In Ukraine, USAID/OFDA supports partners to provide conflict-affected families with deposits directly into their bank accounts – just as most of us receive our paychecks – a convenient, safe and accountable solution for everyone. These programs are contingent upon bank system functionality and verified targeting criteria. OFDA beneficiaries who received cash via mobile phone transfers in Niger in 2010 were found to have lower transaction costs as well as greater diversity in spending, food consumption, and crop production, as compared to similar people who received the same amount of money in cash.
Despite this progress and the growing evidence base as to the benefits of using digital payment “rails” to deliver emergency assistance, significant operational challenges remain. Digitizing payments raises questions about how best to protect personal data, sometimes a critical concern for at-risk communities. Also, because humanitarian assistance targets those hit hardest by disasters or crises, recipients are often the poorest and most vulnerable – and sometimes in remote locations. As a result, the services may not work for the most vulnerable, even if a given country’s digital payment sector is thriving. For example, many drought-affected communities in northern Kenya in 2011-2012 didn’t have the mobile coverage, so rather than using Safaricom’s famed M-Pesa mobile money service, some NGOs partnered with banks to disburse cash to ensure the broadest reach to those in need, as demanded by humanitarian principles. And too often, electronic payments simply do not have the requisite reach in countries affected by disaster, as in the case of Nepal, where humanitarian organizations are using alternative means to distribute assistance to earthquake survivors.
Bridging the Gap
Within USAID, OFDA, FFP, and the U.S. Global Development Lab’s Digital Finance team have come together to tackle these challenges, understanding that close collaboration between our offices is required so that humanitarian assistance is delivered safely, effectively, and with lasting benefits to affected individuals and communities. As a starting point, we are working to ensure USAID humanitarian assistance staff and partners are able to quickly assess the availability and reliability of digital payments in countries where we respond to crises. This knowledge will help relief organizations more easily adopt digital payments as a tool of humanitarian response as appropriate.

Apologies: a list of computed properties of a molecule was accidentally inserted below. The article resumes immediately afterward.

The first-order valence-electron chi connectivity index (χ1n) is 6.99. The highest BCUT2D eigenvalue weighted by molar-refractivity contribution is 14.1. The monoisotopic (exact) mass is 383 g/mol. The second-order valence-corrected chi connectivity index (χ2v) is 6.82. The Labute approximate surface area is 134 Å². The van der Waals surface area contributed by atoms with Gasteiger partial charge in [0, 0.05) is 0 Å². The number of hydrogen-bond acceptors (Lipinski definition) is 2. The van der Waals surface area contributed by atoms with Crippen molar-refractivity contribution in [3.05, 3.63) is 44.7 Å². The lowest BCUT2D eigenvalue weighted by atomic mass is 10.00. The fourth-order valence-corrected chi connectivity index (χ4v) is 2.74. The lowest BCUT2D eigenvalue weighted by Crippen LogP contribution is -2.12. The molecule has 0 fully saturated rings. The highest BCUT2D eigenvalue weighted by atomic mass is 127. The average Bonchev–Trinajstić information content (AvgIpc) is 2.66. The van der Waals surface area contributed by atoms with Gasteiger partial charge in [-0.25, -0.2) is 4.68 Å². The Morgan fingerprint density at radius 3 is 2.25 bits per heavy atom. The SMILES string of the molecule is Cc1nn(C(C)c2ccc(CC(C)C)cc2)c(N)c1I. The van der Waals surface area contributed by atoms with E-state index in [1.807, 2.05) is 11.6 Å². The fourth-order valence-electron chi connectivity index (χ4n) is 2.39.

Beyond awareness building, we are thinking about how development investments can better support the growth of digital payment infrastructure in countries prone to crisis so that, when an emergency occurs, the systems are established and can be readily leveraged for swift, effective humanitarian response while also laying the groundwork to expand financial inclusion. This dynamic played out in the Philippines during the response to Typhoon Haiyan in 2013, where USAID’s SIMM program supported a multi-donor cash transfer effort by working with commercial e-payment providers to ensure their services could reach individuals who needed payments as soon as possible and with the appropriate safeguards.
Finally, building on our work with capacity building and coordination in cash programming, we are asking ourselves how the humanitarian and development communities can be better prepared to use electronic cash programming at scale. Are there a set of pre-agreed protocols or best practices that, in the right context, may enable us to avoid duplicating efforts in setting up transfer systems and even help build longer-term resilience? Can we safely help “fast-track” humanitarian-aid recipients into the formal financial sector, if they so desire, after the cash assistance ends?
We invite you to continue the discussion. What are we missing? How can USAID best promote appropriate digital financial services as a part of effective humanitarian assistance? Please share your perspectives in the comments section!